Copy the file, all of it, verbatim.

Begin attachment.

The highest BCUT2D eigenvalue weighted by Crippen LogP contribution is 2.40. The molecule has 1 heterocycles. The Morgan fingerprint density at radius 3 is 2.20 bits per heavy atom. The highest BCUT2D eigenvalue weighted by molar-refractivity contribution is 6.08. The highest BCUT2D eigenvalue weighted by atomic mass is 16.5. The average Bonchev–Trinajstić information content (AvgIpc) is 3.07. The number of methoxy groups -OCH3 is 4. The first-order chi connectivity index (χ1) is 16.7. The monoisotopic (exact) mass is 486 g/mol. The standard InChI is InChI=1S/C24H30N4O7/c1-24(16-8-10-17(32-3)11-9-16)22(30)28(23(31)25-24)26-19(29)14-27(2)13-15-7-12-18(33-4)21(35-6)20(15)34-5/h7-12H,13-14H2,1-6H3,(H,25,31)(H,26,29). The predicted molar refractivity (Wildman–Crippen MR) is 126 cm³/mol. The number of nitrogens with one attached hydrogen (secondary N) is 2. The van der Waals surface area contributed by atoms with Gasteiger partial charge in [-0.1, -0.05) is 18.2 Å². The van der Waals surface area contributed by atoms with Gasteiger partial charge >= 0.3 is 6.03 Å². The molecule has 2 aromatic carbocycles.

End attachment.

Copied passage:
The highest BCUT2D eigenvalue weighted by Crippen LogP contribution is 2.40. The molecule has 1 heterocycles. The Morgan fingerprint density at radius 3 is 2.20 bits per heavy atom. The highest BCUT2D eigenvalue weighted by molar-refractivity contribution is 6.08. The highest BCUT2D eigenvalue weighted by atomic mass is 16.5. The average Bonchev–Trinajstić information content (AvgIpc) is 3.07. The number of methoxy groups -OCH3 is 4. The first-order chi connectivity index (χ1) is 16.7. The monoisotopic (exact) mass is 486 g/mol. The standard InChI is InChI=1S/C24H30N4O7/c1-24(16-8-10-17(32-3)11-9-16)22(30)28(23(31)25-24)26-19(29)14-27(2)13-15-7-12-18(33-4)21(35-6)20(15)34-5/h7-12H,13-14H2,1-6H3,(H,25,31)(H,26,29). The predicted molar refractivity (Wildman–Crippen MR) is 126 cm³/mol. The number of nitrogens with one attached hydrogen (secondary N) is 2. The van der Waals surface area contributed by atoms with Gasteiger partial charge in [-0.1, -0.05) is 18.2 Å². The van der Waals surface area contributed by atoms with Gasteiger partial charge >= 0.3 is 6.03 Å². The molecule has 2 aromatic carbocycles.